A tweet from a Democratic strategist went viral after she claimed that she had "safely ridden" the subway in New York City for 23 years and that critics were complaining about "imaginary monsters."
Elizabeth Spiers was responding to a criticism from Dan MacLaughlin of National Review in the wake of the death of a black man after he threatened passengers and was put into a chokehold by a former U.S. Marine.
"Hi - New Yorker here. I’ve safely ridden the subway for 23 years and my child has never been menaced by a half naked lunatic, but these imaginary monsters in your head are addressable with therapy," tweeted Spiers in response.
Her tweet received 1.3k likes of support and 1.7 views, but others derided her for downplaying the threat that many face on the New York City subway system.
"I worked in Manhattan from 1996-2020. While the city was safer for many of those years than it is today, if you've never encountered an alarming lunatic on the subway or its platforms, I question what city you've been traveling in," MacLaughlin responded.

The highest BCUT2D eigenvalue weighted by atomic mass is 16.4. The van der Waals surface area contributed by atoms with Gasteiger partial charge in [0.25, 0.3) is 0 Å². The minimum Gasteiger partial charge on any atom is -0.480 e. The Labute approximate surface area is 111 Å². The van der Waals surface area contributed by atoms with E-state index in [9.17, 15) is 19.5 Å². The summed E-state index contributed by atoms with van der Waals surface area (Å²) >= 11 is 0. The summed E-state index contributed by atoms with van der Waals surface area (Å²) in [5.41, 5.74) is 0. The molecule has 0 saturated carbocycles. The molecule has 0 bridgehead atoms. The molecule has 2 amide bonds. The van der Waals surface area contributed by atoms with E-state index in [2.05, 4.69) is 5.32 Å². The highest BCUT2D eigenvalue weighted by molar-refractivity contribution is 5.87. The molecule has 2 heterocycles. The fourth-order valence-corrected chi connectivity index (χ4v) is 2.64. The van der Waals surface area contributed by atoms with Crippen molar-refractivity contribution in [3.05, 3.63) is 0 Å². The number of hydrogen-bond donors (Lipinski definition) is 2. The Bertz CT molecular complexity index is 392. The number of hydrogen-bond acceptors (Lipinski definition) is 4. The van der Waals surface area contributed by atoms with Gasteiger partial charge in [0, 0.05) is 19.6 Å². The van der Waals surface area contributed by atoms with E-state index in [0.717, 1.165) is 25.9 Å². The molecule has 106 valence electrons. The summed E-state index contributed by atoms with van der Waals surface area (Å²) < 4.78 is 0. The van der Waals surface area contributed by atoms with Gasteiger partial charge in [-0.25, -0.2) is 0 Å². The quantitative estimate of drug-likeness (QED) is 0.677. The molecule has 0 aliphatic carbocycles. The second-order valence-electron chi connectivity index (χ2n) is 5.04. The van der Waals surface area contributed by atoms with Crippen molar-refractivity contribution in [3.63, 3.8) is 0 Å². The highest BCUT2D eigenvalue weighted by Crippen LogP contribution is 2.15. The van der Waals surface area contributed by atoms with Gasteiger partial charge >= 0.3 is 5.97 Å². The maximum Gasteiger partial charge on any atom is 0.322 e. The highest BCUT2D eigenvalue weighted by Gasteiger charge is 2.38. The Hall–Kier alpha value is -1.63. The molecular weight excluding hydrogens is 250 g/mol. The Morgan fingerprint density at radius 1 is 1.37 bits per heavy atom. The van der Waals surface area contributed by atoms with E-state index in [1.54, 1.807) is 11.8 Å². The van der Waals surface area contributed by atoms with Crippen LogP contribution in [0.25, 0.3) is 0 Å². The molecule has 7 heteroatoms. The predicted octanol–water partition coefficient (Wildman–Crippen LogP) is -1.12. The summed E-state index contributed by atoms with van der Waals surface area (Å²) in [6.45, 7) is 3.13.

Others mocked her for making an argument for subway safety based on anecdotal evidence.
"I know someone from Chicago who’s never been shot. It follows that gun violence in that city is imaginary," replied Seth Dillon of the Babylon Bee.
"This is not true. It used to be. If I thought my 13 year old son could safely and routinely take the subway I’d still live in NYC. It’s almost that simple," responded columnist David Marcus.
"Your subway privilege is showing! I have been SPAT on, FOLLOWED, and witnessed full blown ASSAULTS. I have filed MULTIPLE police reports for crimes I’ve witnessed and I only lived in NYC for 7 years. Just because it doesn’t happen to you, doesn’t mean it’s imaginary," replied Hayley Caronia, an OutKick producer.
"My daughter used to be a New Yorker too but her experience was different. She felt unsafe when she rode the subway. So much so that she moved to a different city when her job went remote. Thanks for invalidating her experience because apparently only yours matters," read another popular response.
Many on the left have claimed Jordan Neely was killed because he was a black man, but others defend the actions of the 24-year-old former Marine by pointing out that Neely had 42 prior arrests and had been threatening passengers.
Spiers was the founder of Gawker before it went under and also worked as the editor of the New York Observer when Jared Kushner owned the publication.
Here's more about the death of Jordan Neely:
Jordan Neely video shows U.S. cities are ‘BECOMING GOTHAM’www.youtube.com
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